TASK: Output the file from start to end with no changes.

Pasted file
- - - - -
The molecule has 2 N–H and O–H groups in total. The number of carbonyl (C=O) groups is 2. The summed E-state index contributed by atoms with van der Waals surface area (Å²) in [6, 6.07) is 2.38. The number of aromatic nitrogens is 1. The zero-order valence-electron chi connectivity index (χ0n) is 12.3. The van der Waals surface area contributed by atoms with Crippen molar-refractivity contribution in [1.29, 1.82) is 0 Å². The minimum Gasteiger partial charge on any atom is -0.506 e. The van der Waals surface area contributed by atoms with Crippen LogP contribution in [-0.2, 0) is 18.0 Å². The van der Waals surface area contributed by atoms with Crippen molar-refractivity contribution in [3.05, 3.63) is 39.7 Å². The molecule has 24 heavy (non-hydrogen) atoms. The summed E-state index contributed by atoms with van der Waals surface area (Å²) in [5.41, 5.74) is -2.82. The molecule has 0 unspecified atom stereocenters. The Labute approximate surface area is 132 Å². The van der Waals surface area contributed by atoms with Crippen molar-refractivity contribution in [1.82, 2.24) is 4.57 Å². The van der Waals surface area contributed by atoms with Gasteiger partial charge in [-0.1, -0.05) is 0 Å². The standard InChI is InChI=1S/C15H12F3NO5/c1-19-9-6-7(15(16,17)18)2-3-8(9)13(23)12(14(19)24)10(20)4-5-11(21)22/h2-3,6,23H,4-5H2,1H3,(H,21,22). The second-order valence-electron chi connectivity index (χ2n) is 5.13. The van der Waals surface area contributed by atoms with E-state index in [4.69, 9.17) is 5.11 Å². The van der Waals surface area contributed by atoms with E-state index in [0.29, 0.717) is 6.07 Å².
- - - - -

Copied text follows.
The molecule has 2 N–H and O–H groups in total. The number of carbonyl (C=O) groups is 2. The summed E-state index contributed by atoms with van der Waals surface area (Å²) in [6, 6.07) is 2.38. The number of aromatic nitrogens is 1. The zero-order valence-electron chi connectivity index (χ0n) is 12.3. The van der Waals surface area contributed by atoms with Crippen molar-refractivity contribution in [1.29, 1.82) is 0 Å². The minimum Gasteiger partial charge on any atom is -0.506 e. The van der Waals surface area contributed by atoms with Crippen LogP contribution in [-0.2, 0) is 18.0 Å². The van der Waals surface area contributed by atoms with Crippen molar-refractivity contribution in [3.05, 3.63) is 39.7 Å². The molecule has 24 heavy (non-hydrogen) atoms. The summed E-state index contributed by atoms with van der Waals surface area (Å²) in [5.41, 5.74) is -2.82. The molecule has 0 unspecified atom stereocenters. The Labute approximate surface area is 132 Å². The van der Waals surface area contributed by atoms with Crippen molar-refractivity contribution in [1.82, 2.24) is 4.57 Å². The van der Waals surface area contributed by atoms with Gasteiger partial charge in [-0.1, -0.05) is 0 Å². The standard InChI is InChI=1S/C15H12F3NO5/c1-19-9-6-7(15(16,17)18)2-3-8(9)13(23)12(14(19)24)10(20)4-5-11(21)22/h2-3,6,23H,4-5H2,1H3,(H,21,22). The second-order valence-electron chi connectivity index (χ2n) is 5.13. The van der Waals surface area contributed by atoms with E-state index in [4.69, 9.17) is 5.11 Å². The van der Waals surface area contributed by atoms with E-state index in [0.29, 0.717) is 6.07 Å².